If you are a veteran or active military service members and believe you have been subject of discrimination because of your military service, or any other type of discrimination under the NYC Human Rights Law, call the Commission’s Infoline at 718-722-3131. Reports may also be filed anonymously and reported on the Commission’s website.
For more information on the new protections, read a factsheet and FAQs on the Commission’s website at NYC.Gov/HumanRights.
“Too often, we thank veterans with our words, but not our actions. We have left them vulnerable and undefended once they return home,” said Council Member Jumaane D. Williams. “This law provides much-needed protections and support to those who have served in uniform, prohibiting discrimination on the basis of veteran or military status. I’m proud of my work to pass this bill, and that this law will help ensure that the promises we’ve made to our veterans are kept.”
“As Americans, it is our obligation to ensure that our nation’s heroes aren’t just appreciated when they return home – but also protected from discrimination. New York City has made great strides in becoming one of the most veteran-friendly cities in the country, but there is still work to be done,” said Council Member Eric Ulrich. “As Chair of the Veterans Committee, I am proud to support this new legislation, which will protect the 225,000 brave men and women in uniform who call New York City home.”
“As the new law adding current or prior service in the uniformed services to the City’s Human Rights Law takes effect, our City will be able to help protect veterans and active military members from discrimination in the essentials of life,” said Executive Director of Brooklyn Defenders Services Lisa Schreibersdorf. “I thank Mayor de Blasio, Speaker Mark-Viverito, Councilmember Williams, and Public Advocate Letitia James for providing the NYC Commission on Human Rights with the power and resources to fight the compounding discrimination that our justice-involved veteran clients endure, such as barriers to employment, education, and housing. I look forward to working with the Commission to help our City’s veterans and military members get the redress they need and deserve.”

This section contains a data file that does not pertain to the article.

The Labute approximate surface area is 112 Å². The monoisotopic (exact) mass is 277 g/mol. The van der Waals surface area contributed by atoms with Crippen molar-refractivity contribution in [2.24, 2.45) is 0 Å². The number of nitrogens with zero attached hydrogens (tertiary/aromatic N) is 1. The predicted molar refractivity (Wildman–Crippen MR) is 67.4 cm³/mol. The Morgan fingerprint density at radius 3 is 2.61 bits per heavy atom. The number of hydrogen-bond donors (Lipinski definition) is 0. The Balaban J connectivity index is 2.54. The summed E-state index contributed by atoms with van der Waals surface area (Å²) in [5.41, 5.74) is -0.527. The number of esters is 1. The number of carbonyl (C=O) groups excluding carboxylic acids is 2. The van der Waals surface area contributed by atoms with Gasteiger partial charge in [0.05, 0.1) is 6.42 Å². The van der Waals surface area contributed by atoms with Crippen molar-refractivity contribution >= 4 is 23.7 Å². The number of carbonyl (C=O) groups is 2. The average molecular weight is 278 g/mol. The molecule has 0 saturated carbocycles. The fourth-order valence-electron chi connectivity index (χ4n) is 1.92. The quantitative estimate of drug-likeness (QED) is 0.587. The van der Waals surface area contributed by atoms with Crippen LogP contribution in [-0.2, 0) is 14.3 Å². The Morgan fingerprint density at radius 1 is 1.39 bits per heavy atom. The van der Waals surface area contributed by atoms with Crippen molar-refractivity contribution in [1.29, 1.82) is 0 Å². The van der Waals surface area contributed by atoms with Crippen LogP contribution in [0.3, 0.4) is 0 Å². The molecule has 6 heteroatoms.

“This law creates an important alternative to state and federal protections that can take so long that some veterans are discouraged from asserting their claims,” said Coco Culhane, Director of the Veteran Advocacy Project. “Providing local legal recourse for discrimination against men and women in uniform not only ensures veterans’ rights, it sends the message that New York City values those who have served and sacrificed.”
“We are proud that this legislation emerged from the our membership meetings, and we thank Public Advocate Letitia James and Council Member Jumaane Williams for their leadership in introducing and championing the inclusion of past and present military service in our city’s robust Human Rights Law,” said Kristen L. Rouse, U.S. Army Veteran and Founding Director of the NYC Veterans Alliance. “We are proud of the many veterans and family members who spoke up about their experiences of discrimination, urging NYC Council Members to pass this into law. This is a wonderful example of what community advocates and elected officials can accomplish together to protect and improve the lives of NYC veterans, servicemembers, and their families.”